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In re Ex Parte Application of Pro-Sys Consultants

United States District Court, N.D. California

June 21, 2016



          DONNA M. RYU, Magistrate Judge.

         Applicants Pro-Sys Consultants and Neil Godfrey (together, "Applicants") filed an ex parte application seeking permission to issue a deposition subpoena pursuant to 28 U.S.C. § 1782 to obtain testimony for use in a proceeding before the Supreme Court of British Columbia, Canada. Ex Parte Application ("Application") [Docket No. 1]. Having considered the Applicants' request and the relevant legal authority, the court grants the application.

         I. BACKGROUND

         Applicants are plaintiffs in a certified class action now pending in the Supreme Court of British Columbia, Vancouver Registry, Canada (the "Canadian Court"). In Pro-Sys Consultants and Neil Godfrey v. Microsoft Corp. and Microsoft Canada Co./Microsoft Canada CIE, No. LO43175 (the "Canadian Action"), Applicants allege that Microsoft engaged in anticompetitive conduct globally with respect to the markets for operating systems, middleware, and applications software from 1988 to the present. Declaration of Robert J. Gralewski, Jr. [Docket No. 2], Ex. A (Fifth Further Amended Statement of Claim). Microsoft denies the allegations. Gralewski Decl. ¶ 3, Ex. B (Statement of Defence). In connection with the Canadian Action, Applicants seek to subpoena Louis John Doerr III, who is a technology venture capitalist at the firm of Kleiner Perkins Caufield & Byers ("KPCB"), and a former board member of Netscape. Gralewski Decl. ¶¶ 4-6, Ex. C, Ex. D at 1, E at 18. Applicants contend that Mr. Doerr possesses first-hand knowledge of Microsoft's conduct in attempting to halt Netscape's success as a web browser and prevent it from growing into a full-blown platform for applications that could minimize the role of Microsoft's dominant operation system software, Windows. Application ¶ 3.

         In support of this assertion, Applicants rely on a 2000 article published in Wired Magazine, referencing Mr. Doerr and an email he received from John Lazarus in or around 1995. Application ¶ 3; Ex. E at 5, 17-18. Based on this information, counsel for Applicants avers that he "believe[s] in good faith that testimony from Mr. Doerr will assist Applicants in proving the allegations against Microsoft regarding its anticompetitive conduct in relevant software products markets." Gralewski Decl. ¶ 11.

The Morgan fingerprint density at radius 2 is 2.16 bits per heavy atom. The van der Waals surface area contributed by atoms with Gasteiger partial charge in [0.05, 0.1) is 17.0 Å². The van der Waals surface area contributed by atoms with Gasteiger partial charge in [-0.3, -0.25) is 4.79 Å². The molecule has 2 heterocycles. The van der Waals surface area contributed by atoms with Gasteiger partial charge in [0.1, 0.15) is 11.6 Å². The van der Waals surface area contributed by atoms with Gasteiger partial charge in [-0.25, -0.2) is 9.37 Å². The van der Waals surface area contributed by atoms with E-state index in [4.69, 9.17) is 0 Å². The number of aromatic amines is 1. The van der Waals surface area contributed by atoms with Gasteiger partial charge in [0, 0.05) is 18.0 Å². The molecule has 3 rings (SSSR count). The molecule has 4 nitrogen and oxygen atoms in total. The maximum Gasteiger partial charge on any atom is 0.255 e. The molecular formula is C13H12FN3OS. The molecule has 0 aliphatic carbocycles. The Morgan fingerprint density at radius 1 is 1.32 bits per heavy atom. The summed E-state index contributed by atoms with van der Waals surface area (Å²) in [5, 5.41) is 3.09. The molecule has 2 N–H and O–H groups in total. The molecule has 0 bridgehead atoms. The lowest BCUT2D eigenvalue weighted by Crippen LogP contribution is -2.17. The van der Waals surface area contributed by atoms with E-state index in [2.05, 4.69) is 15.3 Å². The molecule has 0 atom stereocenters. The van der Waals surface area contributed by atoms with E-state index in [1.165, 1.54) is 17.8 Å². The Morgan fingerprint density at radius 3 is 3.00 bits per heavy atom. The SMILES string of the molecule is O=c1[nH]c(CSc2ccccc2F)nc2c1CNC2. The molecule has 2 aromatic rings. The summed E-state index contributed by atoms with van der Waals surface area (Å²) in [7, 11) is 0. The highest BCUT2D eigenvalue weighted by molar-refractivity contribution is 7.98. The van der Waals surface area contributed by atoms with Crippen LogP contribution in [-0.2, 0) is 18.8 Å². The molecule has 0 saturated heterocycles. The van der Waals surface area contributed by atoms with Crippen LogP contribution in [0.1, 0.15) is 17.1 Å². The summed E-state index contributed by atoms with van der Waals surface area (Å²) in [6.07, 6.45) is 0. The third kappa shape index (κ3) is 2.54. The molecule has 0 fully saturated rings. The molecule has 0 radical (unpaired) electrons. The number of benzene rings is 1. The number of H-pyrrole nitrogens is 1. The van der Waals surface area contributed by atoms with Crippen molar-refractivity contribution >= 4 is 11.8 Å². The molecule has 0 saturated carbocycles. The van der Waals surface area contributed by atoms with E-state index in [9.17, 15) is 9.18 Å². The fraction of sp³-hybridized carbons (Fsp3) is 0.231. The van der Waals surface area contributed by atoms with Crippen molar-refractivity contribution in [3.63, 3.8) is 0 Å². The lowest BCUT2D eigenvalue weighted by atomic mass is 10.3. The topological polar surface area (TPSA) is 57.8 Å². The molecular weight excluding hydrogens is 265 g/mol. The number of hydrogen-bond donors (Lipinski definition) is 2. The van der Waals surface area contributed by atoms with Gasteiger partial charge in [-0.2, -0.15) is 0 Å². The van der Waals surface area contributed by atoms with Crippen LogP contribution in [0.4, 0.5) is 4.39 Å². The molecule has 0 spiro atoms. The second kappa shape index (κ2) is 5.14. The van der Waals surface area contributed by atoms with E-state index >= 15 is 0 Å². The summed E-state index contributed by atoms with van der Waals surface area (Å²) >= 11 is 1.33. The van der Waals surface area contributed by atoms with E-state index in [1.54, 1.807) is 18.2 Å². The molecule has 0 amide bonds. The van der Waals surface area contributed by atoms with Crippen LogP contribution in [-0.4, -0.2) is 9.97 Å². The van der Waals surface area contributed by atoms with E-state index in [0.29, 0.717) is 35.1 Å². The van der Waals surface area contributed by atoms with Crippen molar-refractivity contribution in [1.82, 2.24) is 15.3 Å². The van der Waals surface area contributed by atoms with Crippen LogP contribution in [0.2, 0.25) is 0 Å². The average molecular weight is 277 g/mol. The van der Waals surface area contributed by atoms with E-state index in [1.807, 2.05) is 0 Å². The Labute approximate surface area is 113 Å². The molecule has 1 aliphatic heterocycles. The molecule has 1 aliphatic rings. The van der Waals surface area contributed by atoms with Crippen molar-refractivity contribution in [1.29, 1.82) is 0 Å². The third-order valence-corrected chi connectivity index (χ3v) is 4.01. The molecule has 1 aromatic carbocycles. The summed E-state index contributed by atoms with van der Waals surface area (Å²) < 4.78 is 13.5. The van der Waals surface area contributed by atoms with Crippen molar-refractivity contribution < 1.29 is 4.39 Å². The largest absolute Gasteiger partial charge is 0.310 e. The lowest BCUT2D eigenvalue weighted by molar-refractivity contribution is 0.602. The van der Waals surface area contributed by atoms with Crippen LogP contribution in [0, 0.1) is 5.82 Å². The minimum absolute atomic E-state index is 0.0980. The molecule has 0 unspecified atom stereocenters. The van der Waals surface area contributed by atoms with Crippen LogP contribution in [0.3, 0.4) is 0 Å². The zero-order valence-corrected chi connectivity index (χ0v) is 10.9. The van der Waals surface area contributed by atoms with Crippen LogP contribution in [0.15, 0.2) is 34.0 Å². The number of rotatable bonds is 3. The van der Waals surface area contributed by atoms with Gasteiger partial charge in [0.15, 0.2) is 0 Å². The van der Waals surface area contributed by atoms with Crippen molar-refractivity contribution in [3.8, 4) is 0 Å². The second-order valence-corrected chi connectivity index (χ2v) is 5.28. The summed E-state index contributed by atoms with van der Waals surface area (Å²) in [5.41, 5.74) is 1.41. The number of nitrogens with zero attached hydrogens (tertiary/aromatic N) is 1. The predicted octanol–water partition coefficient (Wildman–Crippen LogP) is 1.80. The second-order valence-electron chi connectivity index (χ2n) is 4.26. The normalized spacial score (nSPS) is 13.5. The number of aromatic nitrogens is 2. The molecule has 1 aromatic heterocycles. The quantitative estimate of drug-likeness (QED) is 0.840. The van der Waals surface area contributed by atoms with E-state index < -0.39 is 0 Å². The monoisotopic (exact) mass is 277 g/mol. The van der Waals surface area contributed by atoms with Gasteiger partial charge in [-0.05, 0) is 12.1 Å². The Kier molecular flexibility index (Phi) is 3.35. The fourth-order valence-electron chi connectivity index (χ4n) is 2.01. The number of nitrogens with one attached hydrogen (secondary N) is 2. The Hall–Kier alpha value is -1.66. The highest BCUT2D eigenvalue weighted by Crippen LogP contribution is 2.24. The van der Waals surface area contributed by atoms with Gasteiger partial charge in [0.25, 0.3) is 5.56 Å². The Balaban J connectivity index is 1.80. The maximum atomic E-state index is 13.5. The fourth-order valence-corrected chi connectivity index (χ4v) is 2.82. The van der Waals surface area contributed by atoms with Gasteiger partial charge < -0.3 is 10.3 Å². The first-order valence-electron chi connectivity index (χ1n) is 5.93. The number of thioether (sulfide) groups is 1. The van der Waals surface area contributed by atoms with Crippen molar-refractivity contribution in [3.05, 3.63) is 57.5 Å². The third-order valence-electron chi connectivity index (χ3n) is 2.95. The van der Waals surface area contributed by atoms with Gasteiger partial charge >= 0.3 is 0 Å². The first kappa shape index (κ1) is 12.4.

Applicants ask this court to appoint Plaintiffs' counsel Robert J. Gralewski, Jr. as Commissioner pursuant to section 1782, and authorize him to issue a subpoena on Mr. Doerr for deposition testimony and production of documents for use in the Canadian Action. Id. at ¶ 4. There is no indication that Mr. Doerr is aware of or takes any position on the pending application.


         Applicants seek discovery pursuant to 28 U.S.C. § 1782, which states as follows:

The district court of the district in which a person resides or is found may order him to give his testimony or statement or to produce a document or other thing for use in a proceeding in a foreign or international tribunal, including criminal investigations conducted before formal accusation. The order may be made... upon the application of any interested person and may direct that the testimony or statement be given, or the document or other thing be produced, before a person appointed by the court.... To the extent that the order does not prescribe otherwise, the testimony or statement shall be taken, and the document or other thing produced, in accordance with the Federal Rules of Civil Procedure.

28 U.S.C. § 1782(a). The purpose of section 1782 is "to provide federal-court assistance in the gathering of evidence for use in a foreign tribunal." Intel Corp. v. Advanced Micro Devices, Inc., 542 U.S. 241, 247 (2004); see also Schmitz v. Bernstein Liebhard & Lifshitz, LLP, 376 F.3d 79, 84 (2d Cir. 2004) (noting that section 1782 has the "twin aims" of "providing efficient means of assistance to participants in international litigation in our federal courts and encouraging foreign countries by example to provide similar means of assistance to our courts") (citation and quotations omitted).

         A district court is authorized to grant a section 1782 application where (1) the person from whom the discovery is sought resides or is found in the district of the district court to which the application is made, (2) the discovery is for use in a proceeding before a "foreign or international tribunal, " and (3) the application is made by the foreign or international tribunal or "any interested person." 28 U.S.C. § 1782(a); see also Intel, 542 U.S. at 246-47; In re Republic of Equador, No. C-10-80255-CRB (EMC), 2010 WL 3702427 at *2 (N.D. Cal. Sept. 15, 2010).

         "However, simply because a court has the authority under § 1782 to grant an application does not mean that it is required to do so." In re Republic of Equador, 2010 WL 3702427 at *2 (citing Intel, 542 U.S. at 264). The Supreme Court has identified several discretionary factors that a court should take into consideration in ruling on a Section 1782 request: (1) whether the "person from whom discovery is sought is a participant in the foreign proceeding"; (2) "the nature of the foreign tribunal, the character of the proceedings underway abroad, and the receptivity of the foreign government or the court or agency abroad to U.S. federal court judicial assistance"; (3) whether the request "conceals an attempt to circumvent foreign proof-gathering restrictions or other policies of a foreign country or the United States"; and (4) whether the request is "unduly intrusive or burdensome." Intel, 542 U.S. at 264-65.

         III. ANALYSIS

         A. Authority ...

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